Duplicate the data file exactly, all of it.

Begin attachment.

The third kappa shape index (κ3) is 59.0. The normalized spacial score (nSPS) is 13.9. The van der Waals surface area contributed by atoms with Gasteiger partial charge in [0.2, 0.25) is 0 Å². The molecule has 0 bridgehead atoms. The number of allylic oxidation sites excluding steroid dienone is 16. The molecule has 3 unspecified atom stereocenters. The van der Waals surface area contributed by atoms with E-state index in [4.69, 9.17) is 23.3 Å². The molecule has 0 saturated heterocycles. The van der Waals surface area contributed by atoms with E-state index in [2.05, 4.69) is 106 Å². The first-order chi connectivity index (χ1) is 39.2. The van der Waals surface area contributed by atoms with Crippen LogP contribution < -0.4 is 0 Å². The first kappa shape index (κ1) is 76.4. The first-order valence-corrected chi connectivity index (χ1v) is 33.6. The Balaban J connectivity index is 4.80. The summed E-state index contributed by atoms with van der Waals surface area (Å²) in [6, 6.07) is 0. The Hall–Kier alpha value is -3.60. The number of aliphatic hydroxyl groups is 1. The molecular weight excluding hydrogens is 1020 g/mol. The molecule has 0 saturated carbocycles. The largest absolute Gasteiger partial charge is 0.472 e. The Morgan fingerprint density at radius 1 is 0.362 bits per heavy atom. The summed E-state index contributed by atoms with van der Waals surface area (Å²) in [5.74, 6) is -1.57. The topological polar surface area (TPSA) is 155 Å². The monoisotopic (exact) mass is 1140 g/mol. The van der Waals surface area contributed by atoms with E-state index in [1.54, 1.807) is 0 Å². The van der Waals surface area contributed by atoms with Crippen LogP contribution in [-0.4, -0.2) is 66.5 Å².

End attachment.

The third kappa shape index (κ3) is 59.0. The normalized spacial score (nSPS) is 13.9. The van der Waals surface area contributed by atoms with Gasteiger partial charge in [0.2, 0.25) is 0 Å². The molecule has 0 bridgehead atoms. The number of allylic oxidation sites excluding steroid dienone is 16. The molecule has 3 unspecified atom stereocenters. The van der Waals surface area contributed by atoms with E-state index in [4.69, 9.17) is 23.3 Å². The molecule has 0 saturated heterocycles. The van der Waals surface area contributed by atoms with E-state index in [2.05, 4.69) is 106 Å². The first-order chi connectivity index (χ1) is 39.2. The van der Waals surface area contributed by atoms with Crippen LogP contribution < -0.4 is 0 Å². The first kappa shape index (κ1) is 76.4. The first-order valence-corrected chi connectivity index (χ1v) is 33.6. The Balaban J connectivity index is 4.80. The summed E-state index contributed by atoms with van der Waals surface area (Å²) in [6, 6.07) is 0. The Hall–Kier alpha value is -3.60. The number of aliphatic hydroxyl groups is 1. The molecular weight excluding hydrogens is 1020 g/mol. The molecule has 0 saturated carbocycles. The largest absolute Gasteiger partial charge is 0.472 e. The Morgan fingerprint density at radius 1 is 0.362 bits per heavy atom. The summed E-state index contributed by atoms with van der Waals surface area (Å²) in [5.74, 6) is -1.57. The topological polar surface area (TPSA) is 155 Å². The monoisotopic (exact) mass is 1140 g/mol. The van der Waals surface area contributed by atoms with E-state index in [1.54, 1.807) is 0 Å². The van der Waals surface area contributed by atoms with Crippen LogP contribution in [-0.4, -0.2) is 66.5 Å².